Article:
PubMed Abstract | CrossRef Full Text | Google Scholar

4. Auffray C, Sieweke MH, Geissmann F. Blood monocytes: development, heterogeneity, and relationship with dendritic cells. Annu Rev Immunol (2009) 27:669–92. doi:10.1146/annurev.immunol.021908.132557

PubMed Abstract | CrossRef Full Text | Google Scholar

5. Cros J, Cagnard N, Woollard K, Patey N, Zhang SY, Senechal B, et al. Human CD14dim monocytes patrol and sense nucleic acids and viruses via TLR7 and TLR8 receptors. Immunity (2010) 33:375–86. doi:10.1016/j.immuni.2010.08.012

PubMed Abstract | CrossRef Full Text | Google Scholar

6. Ingersoll MA, Spanbroek R, Lottaz C, Gautier EL, Frankenberger M, Hoffmann R, et al. Comparison of gene expression profiles between human and mouse monocyte subsets. Blood (2010) 115:e10–9. doi:10.1182/blood-2009-07-235028

PubMed Abstract | CrossRef Full Text | Google Scholar

7. Wong KL, Tai JJ, Wong WC, Han H, Sem X, Yeap WH, et al. Gene expression profiling reveals the defining features of the classical, intermediate, and nonclassical human monocyte subsets. Blood (2011) 118:e16–31. doi:10.1182/blood-2010-12-326355

PubMed Abstract | CrossRef Full Text | Google Scholar

8. Patel AA, Zhang Y, Fullerton JN, Boelen L, Rongvaux A, Maini AA, et al. The fate and lifespan of human monocyte subsets in steady state and systemic inflammation. J Exp Med (2017) 214:1913–23. doi:10.1084/jem.20170355

PubMed Abstract | CrossRef Full Text | Google Scholar

9. Yona S, Kim KW, Wolf Y, Mildner A, Varol D, Breker M, et al. Fate mapping reveals origins and dynamics of monocytes and tissue macrophages under homeostasis. Immunity (2013) 38:79–91. doi:10.1016/j.immuni.2012.12.001

PubMed Abstract | CrossRef Full Text | Google Scholar

10. Gamrekelashvili J, Giagnorio R, Jussofie J, Soehnlein O, Duchene J, Briseño CG, et al. Regulation of monocyte cell fate by blood vessels mediated by Notch signalling. Nat Commun (2016) 7:12597. doi:10.1038/ncomms12597

PubMed Abstract | CrossRef Full Text | Google Scholar

11. Carlin LM, Stamatiades EG, Auffray C, Hanna RN, Glover L, Vizcay-Barrena G, et al. Nr4a1-dependent Ly6Clow monocytes monitor endothelial cells and orchestrate their disposal. Cell (2013) 153:362–75. doi:10.1016/j.cell.2013.03.010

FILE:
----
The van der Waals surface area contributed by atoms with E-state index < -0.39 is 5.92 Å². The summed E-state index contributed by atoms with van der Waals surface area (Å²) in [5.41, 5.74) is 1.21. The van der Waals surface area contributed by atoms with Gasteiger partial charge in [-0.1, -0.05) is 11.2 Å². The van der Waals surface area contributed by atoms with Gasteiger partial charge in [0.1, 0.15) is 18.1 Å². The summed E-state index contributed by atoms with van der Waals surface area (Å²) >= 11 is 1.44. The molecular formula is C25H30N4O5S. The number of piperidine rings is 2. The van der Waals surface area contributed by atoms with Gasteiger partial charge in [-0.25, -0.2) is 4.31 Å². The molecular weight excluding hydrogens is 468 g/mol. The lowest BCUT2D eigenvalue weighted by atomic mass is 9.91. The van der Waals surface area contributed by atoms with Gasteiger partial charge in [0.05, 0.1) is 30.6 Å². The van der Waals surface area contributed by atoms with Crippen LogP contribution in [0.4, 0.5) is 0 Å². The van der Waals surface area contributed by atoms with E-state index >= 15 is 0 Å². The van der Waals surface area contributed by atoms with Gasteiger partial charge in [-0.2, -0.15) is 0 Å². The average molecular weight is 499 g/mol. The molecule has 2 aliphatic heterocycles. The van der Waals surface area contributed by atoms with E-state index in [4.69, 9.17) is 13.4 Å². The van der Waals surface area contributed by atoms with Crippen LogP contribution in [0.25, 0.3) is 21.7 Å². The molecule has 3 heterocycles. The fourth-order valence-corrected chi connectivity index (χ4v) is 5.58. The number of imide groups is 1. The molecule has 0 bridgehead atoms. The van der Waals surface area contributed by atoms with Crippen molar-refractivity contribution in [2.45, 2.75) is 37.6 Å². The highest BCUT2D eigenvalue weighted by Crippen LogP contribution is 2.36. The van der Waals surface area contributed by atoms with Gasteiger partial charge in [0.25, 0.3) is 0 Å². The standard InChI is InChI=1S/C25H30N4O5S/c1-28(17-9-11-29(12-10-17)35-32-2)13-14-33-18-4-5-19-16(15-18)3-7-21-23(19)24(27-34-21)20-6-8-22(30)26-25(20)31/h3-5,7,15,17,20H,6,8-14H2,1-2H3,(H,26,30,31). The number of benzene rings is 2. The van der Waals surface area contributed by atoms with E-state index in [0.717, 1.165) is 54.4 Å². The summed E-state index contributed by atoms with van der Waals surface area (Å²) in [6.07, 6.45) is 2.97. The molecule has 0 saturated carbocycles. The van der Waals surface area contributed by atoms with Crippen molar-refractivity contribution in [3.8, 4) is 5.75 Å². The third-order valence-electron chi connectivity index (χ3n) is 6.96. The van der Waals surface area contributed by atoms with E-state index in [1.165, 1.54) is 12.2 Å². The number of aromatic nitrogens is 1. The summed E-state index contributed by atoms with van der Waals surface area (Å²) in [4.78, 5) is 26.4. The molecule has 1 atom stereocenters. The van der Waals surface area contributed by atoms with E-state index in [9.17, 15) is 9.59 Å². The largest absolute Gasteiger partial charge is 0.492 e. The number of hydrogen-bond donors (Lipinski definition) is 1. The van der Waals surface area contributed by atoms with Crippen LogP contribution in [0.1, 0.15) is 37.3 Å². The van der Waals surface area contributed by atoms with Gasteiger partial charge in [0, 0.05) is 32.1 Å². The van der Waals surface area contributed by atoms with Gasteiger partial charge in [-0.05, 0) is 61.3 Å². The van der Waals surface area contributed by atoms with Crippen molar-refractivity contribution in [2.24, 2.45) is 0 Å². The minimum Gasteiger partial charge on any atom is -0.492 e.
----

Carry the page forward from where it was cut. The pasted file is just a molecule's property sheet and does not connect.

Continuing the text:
CrossRef Full Text | Google Scholar

12. Hanna RN, Cekic C, Sag D, Tacke R, Thomas GD, Nowyhed H, et al. Patrolling monocytes control tumor metastasis to the lung. Science (2015) 350:985–90. doi:10.1126/science.aac9407

PubMed Abstract | CrossRef Full Text | Google Scholar

13. Thomas G, Tacke R, Hedrick CC, Hanna RN. Nonclassical patrolling monocyte function in the vasculature. Arterioscler Thromb Vasc Biol (2015) 35:1306–16. doi:10.1161/ATVBAHA.114.304650

PubMed Abstract | CrossRef Full Text | Google Scholar

14. Aguilar-Ruiz SR, Torres-Aguilar H, González-Domínguez É, Narváez J, González-Pérez G, Vargas-Ayala G, et al. Human CD16+ and CD16- monocyte subsets display unique effector properties in inflammatory conditions in vivo. J Leukoc Biol (2011) 90:1119–31. doi:10.1189/jlb.0111022

PubMed Abstract | CrossRef Full Text | Google Scholar

15. Thaler B, Hohensinner PJ, Krychtiuk KA, Matzneller P, Koller L, Brekalo M, et al. Differential in vivo activation of monocyte subsets during low-grade inflammation through experimental endotoxemia in humans. Sci Rep (2016) 6:30162. doi:10.1038/srep30162

PubMed Abstract | CrossRef Full Text | Google Scholar

16. Hilgendorf I, Swirski FK, Robbins CS. Monocyte fate in atherosclerosis. Arterioscler Thromb Vasc Biol (2015) 35:272–9. doi:10.1161/ATVBAHA.114.303565

PubMed Abstract | CrossRef Full Text | Google Scholar

17. Collison JL, Carlin LM, Eichmann M, Geissmann F, Peakman M. Heterogeneity in the locomotory behavior of human monocyte subsets over human vascular endothelium in vitro. J Immunol (2015) 195:1162–70. doi:10.4049/jimmunol.1401806

PubMed Abstract | CrossRef Full Text | Google Scholar

18. Quintar A, McArdle S, Wolf D, Marki A, Ehinger E, Vassallo M, et al. Endothelial protective monocyte patrolling in large arteries intensified by western diet and atherosclerosis. Circ Res (2017) 120:1789–99. doi:10.1161/CIRCRESAHA.117.310739

PubMed Abstract | CrossRef Full Text | Google Scholar